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Narbo , ōnis, m., and (late Lat.) Nar-bōna , ae, f., also with the appellation Marcius (after the consul Q. Marcius Rex, who led a colony thither A. U. C. 636),
I.a city in Gaul, from which Gallia Narbonensis takes its name, the mod. Narbonne.—Form Narbo, Mela, 2, 5, 2; 6; Plin. 3, 4, 5, § 32; Cic. Font. 1, 3; 16, 36; Vell. 1, 15, 5; 2, 8, 1.— Form Narbona, Capitol. Max. et Balb. 5, 8; Eutr. 4, 23; Inscr. Orell. 218.—Hence,
A. Narbōnensis , e, adj., of or belonging to Narbo, Narbonian: “colonia,Cic. Brut. 43, 160; id. Clu. 51, 140: “coloni Narbonenses,Cic. Font. 2, 14: Gallia, the province of Gaul beyond the Alps, Mela, 2, 5, 1; Plin. 4, 17, 31, § 105.—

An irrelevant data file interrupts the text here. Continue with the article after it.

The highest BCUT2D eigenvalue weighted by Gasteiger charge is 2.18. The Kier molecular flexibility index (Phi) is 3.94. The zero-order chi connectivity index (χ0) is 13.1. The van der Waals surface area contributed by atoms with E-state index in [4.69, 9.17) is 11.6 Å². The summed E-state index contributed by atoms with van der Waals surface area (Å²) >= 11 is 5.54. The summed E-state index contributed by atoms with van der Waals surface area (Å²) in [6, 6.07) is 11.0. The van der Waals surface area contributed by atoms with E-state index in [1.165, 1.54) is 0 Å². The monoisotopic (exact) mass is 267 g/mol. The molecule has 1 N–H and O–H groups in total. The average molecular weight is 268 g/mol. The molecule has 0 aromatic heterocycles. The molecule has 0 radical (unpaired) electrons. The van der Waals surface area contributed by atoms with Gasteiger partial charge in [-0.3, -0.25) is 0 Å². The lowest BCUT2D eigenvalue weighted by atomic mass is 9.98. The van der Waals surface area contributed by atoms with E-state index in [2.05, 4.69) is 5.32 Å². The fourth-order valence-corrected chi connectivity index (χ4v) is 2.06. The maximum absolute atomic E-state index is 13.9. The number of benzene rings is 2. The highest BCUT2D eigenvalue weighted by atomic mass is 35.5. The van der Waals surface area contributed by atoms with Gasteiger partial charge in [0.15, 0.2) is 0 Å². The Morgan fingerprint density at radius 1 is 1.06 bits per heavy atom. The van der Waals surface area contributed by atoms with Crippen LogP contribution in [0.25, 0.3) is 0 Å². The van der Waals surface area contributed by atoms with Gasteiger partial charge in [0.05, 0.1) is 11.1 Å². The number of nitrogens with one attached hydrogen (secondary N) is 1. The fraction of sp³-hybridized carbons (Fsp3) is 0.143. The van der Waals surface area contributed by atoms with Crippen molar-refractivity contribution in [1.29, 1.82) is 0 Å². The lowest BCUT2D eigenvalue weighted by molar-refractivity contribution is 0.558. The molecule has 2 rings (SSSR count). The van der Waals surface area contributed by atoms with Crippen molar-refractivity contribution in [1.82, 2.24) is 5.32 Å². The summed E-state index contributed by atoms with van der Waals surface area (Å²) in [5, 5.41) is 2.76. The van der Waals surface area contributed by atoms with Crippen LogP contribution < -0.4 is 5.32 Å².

B. Narbōnĭcus , a, um, adj., of or belonging to Narbo or to Narbonian Gaul, Narbonian: “vitis,Plin. 14, 3, 4, § 43.
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